Meet Me at Dawn

Reviewed by Alison Ruck


Indoor theatre is back! And where better to see your first live piece of theatre in over a year than at the beautiful Hope Mill Theatre. 

There’s honestly no better feeling than being back sat in a theatre waiting for the lights to go down and in HER Production’s ‘Meet Me At Dawn’, once the lights went down I was engrossed from start to finish. 

With it being a relatively small theatre, I wasn’t sure what to expect in terms of Covid restrictions and audience numbers but was pleasantly surprised to see how much the theatre has done to ensure the seating can be socially distanced whist not affecting the full audience atmosphere too much. With added Perspex screens and wider rows, I felt I could enjoy the fulltheatre-feel safely. 

The stage is set rather sparsely with minimal set and lighting. We’re immediately thrown into the action and introduced to Robyn (played by Helen O’Hara) and Helen (played by Susan Jayne-Robinson), a young couple who find themselves washed up on a distant shore, following a boating accident. It’s clear from the offset that something is amiss, but it’s hard to put your finger on exactly what until much later in the piece.

Some key themes are introduced briefly early on and later revisited more in depth; this gives the piece a nice flow and allows it space to grow.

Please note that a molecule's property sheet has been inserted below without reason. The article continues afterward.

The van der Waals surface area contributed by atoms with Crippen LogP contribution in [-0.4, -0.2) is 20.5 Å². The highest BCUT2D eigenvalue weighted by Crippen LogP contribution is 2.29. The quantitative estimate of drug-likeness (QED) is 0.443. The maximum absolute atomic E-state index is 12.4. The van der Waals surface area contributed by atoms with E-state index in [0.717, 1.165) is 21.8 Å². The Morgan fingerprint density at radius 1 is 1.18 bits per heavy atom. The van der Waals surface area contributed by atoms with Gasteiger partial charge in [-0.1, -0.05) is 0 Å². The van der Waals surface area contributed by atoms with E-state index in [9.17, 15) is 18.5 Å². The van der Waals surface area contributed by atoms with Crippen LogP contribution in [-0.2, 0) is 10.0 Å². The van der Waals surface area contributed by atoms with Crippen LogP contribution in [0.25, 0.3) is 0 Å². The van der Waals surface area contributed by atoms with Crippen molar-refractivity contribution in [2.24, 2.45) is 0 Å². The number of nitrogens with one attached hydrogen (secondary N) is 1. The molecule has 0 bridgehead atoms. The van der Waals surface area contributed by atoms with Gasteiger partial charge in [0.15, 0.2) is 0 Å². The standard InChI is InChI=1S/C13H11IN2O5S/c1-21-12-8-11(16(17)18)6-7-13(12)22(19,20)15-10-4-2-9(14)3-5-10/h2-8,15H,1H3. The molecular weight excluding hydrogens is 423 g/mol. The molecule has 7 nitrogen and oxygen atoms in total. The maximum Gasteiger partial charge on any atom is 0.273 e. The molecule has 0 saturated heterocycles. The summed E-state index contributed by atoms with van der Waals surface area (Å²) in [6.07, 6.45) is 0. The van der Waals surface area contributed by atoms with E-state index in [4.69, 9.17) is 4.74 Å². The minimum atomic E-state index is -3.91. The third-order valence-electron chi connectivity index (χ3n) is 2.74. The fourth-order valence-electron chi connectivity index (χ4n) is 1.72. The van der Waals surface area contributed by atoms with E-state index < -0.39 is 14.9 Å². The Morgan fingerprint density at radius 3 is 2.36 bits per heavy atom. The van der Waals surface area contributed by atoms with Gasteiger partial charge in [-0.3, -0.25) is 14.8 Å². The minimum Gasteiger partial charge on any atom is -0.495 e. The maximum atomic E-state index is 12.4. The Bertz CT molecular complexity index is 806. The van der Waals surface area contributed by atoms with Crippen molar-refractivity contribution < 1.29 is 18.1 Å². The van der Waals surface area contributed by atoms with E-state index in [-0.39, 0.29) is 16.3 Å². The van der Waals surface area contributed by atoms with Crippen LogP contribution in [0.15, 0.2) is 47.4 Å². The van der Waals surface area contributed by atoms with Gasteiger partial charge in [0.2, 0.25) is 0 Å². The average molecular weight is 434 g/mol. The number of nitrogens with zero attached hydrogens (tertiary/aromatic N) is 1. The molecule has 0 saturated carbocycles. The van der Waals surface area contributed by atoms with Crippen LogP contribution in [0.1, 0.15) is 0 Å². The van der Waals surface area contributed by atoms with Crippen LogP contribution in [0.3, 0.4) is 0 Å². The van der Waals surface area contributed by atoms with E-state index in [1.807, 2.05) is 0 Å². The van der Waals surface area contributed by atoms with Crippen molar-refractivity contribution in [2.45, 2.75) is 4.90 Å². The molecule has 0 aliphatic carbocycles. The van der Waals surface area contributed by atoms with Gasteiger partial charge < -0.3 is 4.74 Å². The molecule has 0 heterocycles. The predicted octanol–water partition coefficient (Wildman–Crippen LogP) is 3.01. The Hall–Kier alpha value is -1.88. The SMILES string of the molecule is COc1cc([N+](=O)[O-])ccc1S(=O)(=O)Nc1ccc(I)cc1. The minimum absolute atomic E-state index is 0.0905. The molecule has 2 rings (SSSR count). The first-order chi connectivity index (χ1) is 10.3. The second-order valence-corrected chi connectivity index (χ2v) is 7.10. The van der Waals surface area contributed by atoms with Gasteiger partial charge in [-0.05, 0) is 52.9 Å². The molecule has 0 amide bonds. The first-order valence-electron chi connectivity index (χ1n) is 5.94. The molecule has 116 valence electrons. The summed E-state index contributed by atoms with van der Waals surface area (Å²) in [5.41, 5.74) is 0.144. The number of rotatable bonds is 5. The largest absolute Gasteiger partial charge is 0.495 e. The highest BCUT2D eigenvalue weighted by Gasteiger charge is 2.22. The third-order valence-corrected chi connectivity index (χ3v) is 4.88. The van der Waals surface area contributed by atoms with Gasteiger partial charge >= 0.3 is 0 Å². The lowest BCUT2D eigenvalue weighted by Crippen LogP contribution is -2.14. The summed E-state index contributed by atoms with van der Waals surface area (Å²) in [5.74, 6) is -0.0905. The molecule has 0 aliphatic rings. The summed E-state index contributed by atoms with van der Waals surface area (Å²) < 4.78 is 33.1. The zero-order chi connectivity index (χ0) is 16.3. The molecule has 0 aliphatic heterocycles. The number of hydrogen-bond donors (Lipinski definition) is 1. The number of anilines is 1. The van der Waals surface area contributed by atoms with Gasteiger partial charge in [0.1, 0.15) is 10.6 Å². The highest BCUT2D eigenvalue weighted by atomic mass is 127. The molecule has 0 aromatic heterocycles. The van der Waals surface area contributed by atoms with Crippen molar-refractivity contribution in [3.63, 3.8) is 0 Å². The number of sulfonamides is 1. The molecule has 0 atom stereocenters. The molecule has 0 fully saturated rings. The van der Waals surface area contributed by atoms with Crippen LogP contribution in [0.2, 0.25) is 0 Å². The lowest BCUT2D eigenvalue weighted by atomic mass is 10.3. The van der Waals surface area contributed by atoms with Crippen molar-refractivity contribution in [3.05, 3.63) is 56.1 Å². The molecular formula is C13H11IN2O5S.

I found myself initially wondering where the story would go and how much could be explored on what seemed to be a simple, static set, located on an island beach.

However, as the piece went on, emotions rose and the actors really hit their stride and I was pleasantly surprised with the range and depth the actors displayed during some of the more emotional moments of the piece. Sound and lighting enhanced the emotional moments of the piece in the most subtle way, which truly draws you in at those times. 

HER Productions produce a range of work with a female voice at the core, and this is clear to see through the pure and honest connections that actors Helen, Susan and director Ellie Rose bring to life throughout this production. As a woman watching this show, it is so easy to see your own relationships through the characters, be that friendships, mother/daughter, or romantic. This adds to the emotion at the end of the piece (without giving too much away) when the plot resolves.

The production, which is 1 hour 20 minutes straight through, is a touching story about love and grief and all the emotions that come with it: sadness, anger and eventually peace. The production really takes you with it on its journey through these emotions and by the end leaves you with a real sense of heartbreak and considering your own relationships and their importance.

Opening Night verdict ⭐️⭐️⭐️1/2


Meet Me At Dawn is on at Hope Mill Theatre until Saturday 29th May. Tickets are available at: hopemilltheatre.co.uk/events/meet-me-at-dawn